3. Abstract

    Objective. Patients with photovoltaic subretinal implant PRIMA demonstrated letter acuity ∼0.1 logMAR worse than sampling limit for 100μm pixels (1.3 logMAR) and performed slower than healthy subjects tested with equivalently pixelated images. To explore the underlying differences between natural and prosthetic vision, we compare the fidelity of retinal response to visual and subretinal electrical stimulation through single-cell modeling and ensemble decoding.Approach. Responses of retinal ganglion cells (RGCs) to optical or electrical white noise stimulation in healthy and degenerate rat retinas were recorded via multi-electrode array. Each RGC was fit with linear–nonlinear and convolutional neural network models. To characterize RGC noise, we compared statistics of spike-triggered averages (STAs) in RGCs responding to electrical or visual stimulation of healthy and degenerate retinas. At the population level, we constructed a linear decoder to determine the accuracy of the ensemble of RGCs onN-way discrimination tasks.Main results. Although computational models can match natural visual responses well (correlation ∼0.6), they fit significantly worse to spike timings elicited by electrical stimulation of the healthy retina (correlation ∼0.15). In the degenerate retina, response to electrical stimulation is equally bad. The signal-to-noise ratio of electrical STAs in degenerate retinas matched that of the natural responses when 78 ± 6.5% of the spikes were replaced with random timing. However, the noise in RGC responses contributed minimally to errors in ensemble decoding. The determining factor in accuracy of decoding was the number of responding cells. To compensate for fewer responding cells under electrical stimulation than in natural vision, more presentations of the same stimulus are required to deliver sufficient information for image decoding.Significance. Slower-than-natural pattern identification by patients with the PRIMA implant may be explained by the lower number of electrically activated cells than in natural vision, which is compensated by a larger number of the stimulus presentations.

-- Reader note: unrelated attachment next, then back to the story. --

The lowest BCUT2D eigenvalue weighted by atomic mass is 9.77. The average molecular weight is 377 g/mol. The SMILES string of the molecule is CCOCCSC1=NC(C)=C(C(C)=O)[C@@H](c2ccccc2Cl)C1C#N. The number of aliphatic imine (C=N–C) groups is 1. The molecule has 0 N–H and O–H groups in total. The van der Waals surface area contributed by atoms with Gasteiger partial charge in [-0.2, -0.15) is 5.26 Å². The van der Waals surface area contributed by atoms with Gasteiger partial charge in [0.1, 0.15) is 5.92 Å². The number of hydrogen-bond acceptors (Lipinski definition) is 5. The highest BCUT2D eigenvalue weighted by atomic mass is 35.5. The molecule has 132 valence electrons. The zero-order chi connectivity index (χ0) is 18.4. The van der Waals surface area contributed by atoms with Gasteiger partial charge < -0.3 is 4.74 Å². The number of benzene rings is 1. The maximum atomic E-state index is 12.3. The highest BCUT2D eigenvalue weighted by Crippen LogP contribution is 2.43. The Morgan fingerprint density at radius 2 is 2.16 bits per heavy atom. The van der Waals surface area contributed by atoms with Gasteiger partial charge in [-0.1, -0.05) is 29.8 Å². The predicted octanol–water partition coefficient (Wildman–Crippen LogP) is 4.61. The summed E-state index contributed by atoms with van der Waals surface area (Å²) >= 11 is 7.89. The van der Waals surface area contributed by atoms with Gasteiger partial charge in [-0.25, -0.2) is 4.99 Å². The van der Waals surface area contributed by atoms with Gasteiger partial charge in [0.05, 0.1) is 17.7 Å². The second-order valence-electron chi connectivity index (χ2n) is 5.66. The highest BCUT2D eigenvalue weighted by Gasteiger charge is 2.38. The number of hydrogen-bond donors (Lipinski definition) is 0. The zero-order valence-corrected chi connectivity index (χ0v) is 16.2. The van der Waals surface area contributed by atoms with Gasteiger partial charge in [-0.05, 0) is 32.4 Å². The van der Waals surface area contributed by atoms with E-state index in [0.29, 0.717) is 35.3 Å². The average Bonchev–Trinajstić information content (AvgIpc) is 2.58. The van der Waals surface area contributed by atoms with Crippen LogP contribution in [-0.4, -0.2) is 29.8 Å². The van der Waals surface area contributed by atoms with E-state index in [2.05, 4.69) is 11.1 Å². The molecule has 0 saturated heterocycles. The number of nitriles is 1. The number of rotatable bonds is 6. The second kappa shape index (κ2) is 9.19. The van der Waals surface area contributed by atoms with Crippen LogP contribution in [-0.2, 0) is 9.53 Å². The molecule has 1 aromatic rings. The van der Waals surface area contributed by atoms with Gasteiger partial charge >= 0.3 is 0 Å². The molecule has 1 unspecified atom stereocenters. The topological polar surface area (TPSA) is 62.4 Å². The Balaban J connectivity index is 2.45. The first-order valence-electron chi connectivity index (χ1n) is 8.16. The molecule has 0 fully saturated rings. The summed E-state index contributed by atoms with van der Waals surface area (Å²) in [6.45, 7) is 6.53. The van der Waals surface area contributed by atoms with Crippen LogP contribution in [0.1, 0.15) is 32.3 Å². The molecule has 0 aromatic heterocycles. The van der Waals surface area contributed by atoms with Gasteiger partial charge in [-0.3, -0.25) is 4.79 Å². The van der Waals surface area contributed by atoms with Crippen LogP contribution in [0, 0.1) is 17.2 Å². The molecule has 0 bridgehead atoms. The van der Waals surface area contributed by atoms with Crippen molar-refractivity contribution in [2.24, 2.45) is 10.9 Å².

more » « less
  4. Abstract